• It unlocks a variant within the game! Achievements that add content are super rare, usually.
  • The best thing: it doesn’t tell you what the story challenge is. You have to figure that out!!

For that reason, I’d classify this as a Skill/Puzzle hybrid - Puzzle in working out what the challenge is by consulting the game’s lore, and Skill in executing it. Some of the story challenge achievements in Sentinels of the Multiverse are actually super hard to do, solving aside! Some require quite niche board states, which can be fiddly to set up, but in my experience they’re all rewarding. Unlike a lot of achievements, they set up a clear reward, then let you find your own way towards the goal, and your own strategy for reaching it once you’ve found it.

That’s a really cool thing that I’d like to see done more.

Unfortunately, there’s also achievements like this:

This is a bad achievement. Terraria’s achievement design is otherwise really good, which is one reason why this achievement upsets me as much as it does. The main reason, however, is because it takes an obscenely silly amount of time to complete.

Without going into specifics of Terraria, this achievement requires you to do a non-trivial task, with limitations on how frequently it can be repeated, over and over and over and far beyond what any sane player would do even in an extended quantity of play. To that end, it sits firmly in the Endurance category, where it and many other poorly designed achievements sit, thanks to poorly tuned numbers.

(Amazingly there’s similar achievements for the same task, at breakpoints for 1, 10, 25 and 50 quests completed. Why they thought to make one for 200 is completely beyond me, much in a similar way to how sane achievement design is clearly beyond whoever made this.)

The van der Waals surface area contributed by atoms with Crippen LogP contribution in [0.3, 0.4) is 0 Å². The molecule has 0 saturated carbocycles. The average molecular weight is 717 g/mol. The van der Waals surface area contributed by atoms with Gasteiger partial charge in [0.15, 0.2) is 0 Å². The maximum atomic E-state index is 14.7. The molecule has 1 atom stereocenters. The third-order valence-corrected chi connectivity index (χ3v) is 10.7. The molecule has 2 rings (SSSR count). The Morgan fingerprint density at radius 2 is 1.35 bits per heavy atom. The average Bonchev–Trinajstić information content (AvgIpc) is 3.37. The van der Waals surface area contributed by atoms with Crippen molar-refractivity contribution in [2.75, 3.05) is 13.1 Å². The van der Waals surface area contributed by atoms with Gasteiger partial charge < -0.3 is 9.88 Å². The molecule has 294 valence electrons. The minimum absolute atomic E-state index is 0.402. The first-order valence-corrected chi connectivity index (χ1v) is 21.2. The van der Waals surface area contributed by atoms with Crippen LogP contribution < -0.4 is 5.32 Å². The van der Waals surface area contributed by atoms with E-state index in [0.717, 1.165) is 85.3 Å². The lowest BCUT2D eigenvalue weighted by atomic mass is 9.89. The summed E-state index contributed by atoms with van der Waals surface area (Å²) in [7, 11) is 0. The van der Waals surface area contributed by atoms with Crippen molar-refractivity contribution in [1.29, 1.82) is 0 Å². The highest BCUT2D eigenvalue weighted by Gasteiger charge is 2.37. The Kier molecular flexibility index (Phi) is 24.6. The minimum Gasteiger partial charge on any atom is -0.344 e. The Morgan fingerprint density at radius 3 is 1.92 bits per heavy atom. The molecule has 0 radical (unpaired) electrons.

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Questionable achievement design aside, there’s some interesting ways to apply these six types.

Secret boss achievements are usually a hybrid of Detour (find the boss) and Skill (beat the boss), occasionally with a sprinkle of Puzzle (work out how to find the boss).

Completion category achievements like “Beat the game 100% without dying” are a mix of Skill and Meta, I’d argue. Not sufficiently Meta enough to stand alone in that category, but also aware enough of other challenges (that presumably have their own Skill-type achievements) to act as a “combination” achievement.

Chance-based achievements are simply Endurance achievements, but where N iterations are instead obfuscated to N attempts. It’s the same thing aside from the addition of random deviance.

Sometimes you’ll find tourist achievements that ask you to “visit all 20 secret areas” or similar. (I’m looking at you, Half-Life 2.) These are a Detour/Endurance combo, where it’s just doing the same Detour-based thing a bunch of times.

Large-scale Skill challenges like “beat the game on Hard with all characters” becomes a Skill/Endurance pair. This applies to anything, really - I’m sure a Puzzle/Endurance achievement exists somewhere along the same vein.

Whether you consider games like Dark Souls’ boss-based achievements as Skill, Puzzle, Endurance or some mixture is entirely up to you. I’m not even going to weigh in on that one.

Other games, like Cultist Simulator, have most of their achievements featuring some quantity of Puzzle, by the game’s nature. These are fun.

That’s all I can think of to say right now. I’ll likely talk more about achievement design in the future - I imagine talking about things like “how they can enhance games” and “how to avoid making bad ones” might make good topics.